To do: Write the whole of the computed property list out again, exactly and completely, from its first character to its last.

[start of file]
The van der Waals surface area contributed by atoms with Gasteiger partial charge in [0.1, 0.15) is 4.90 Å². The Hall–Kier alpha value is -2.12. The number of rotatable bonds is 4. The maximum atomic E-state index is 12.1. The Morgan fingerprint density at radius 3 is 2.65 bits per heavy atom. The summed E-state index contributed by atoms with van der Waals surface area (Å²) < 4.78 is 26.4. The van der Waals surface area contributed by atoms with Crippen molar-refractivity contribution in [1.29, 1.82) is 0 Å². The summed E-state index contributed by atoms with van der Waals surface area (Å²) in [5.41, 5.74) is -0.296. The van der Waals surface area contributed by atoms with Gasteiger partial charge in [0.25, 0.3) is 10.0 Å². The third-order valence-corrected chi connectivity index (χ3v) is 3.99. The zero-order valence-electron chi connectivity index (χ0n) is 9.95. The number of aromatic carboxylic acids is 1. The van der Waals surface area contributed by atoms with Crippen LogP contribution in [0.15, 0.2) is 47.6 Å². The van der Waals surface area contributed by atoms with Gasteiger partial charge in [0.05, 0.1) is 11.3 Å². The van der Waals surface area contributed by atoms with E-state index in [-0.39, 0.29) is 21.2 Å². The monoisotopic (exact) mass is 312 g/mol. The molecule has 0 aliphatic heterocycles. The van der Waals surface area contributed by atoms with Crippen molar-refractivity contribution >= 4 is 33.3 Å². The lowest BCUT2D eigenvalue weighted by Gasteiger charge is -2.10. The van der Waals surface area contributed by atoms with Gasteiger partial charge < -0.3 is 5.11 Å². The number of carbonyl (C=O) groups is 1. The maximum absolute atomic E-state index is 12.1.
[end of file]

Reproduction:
The van der Waals surface area contributed by atoms with Gasteiger partial charge in [0.1, 0.15) is 4.90 Å². The Hall–Kier alpha value is -2.12. The number of rotatable bonds is 4. The maximum atomic E-state index is 12.1. The Morgan fingerprint density at radius 3 is 2.65 bits per heavy atom. The summed E-state index contributed by atoms with van der Waals surface area (Å²) < 4.78 is 26.4. The van der Waals surface area contributed by atoms with Crippen molar-refractivity contribution in [1.29, 1.82) is 0 Å². The summed E-state index contributed by atoms with van der Waals surface area (Å²) in [5.41, 5.74) is -0.296. The van der Waals surface area contributed by atoms with Gasteiger partial charge in [0.25, 0.3) is 10.0 Å². The third-order valence-corrected chi connectivity index (χ3v) is 3.99. The zero-order valence-electron chi connectivity index (χ0n) is 9.95. The number of aromatic carboxylic acids is 1. The van der Waals surface area contributed by atoms with Crippen LogP contribution in [0.15, 0.2) is 47.6 Å². The van der Waals surface area contributed by atoms with Gasteiger partial charge in [0.05, 0.1) is 11.3 Å². The van der Waals surface area contributed by atoms with E-state index in [-0.39, 0.29) is 21.2 Å². The monoisotopic (exact) mass is 312 g/mol. The molecule has 0 aliphatic heterocycles. The van der Waals surface area contributed by atoms with Crippen molar-refractivity contribution >= 4 is 33.3 Å². The lowest BCUT2D eigenvalue weighted by Gasteiger charge is -2.10. The van der Waals surface area contributed by atoms with Gasteiger partial charge < -0.3 is 5.11 Å². The number of carbonyl (C=O) groups is 1. The maximum absolute atomic E-state index is 12.1.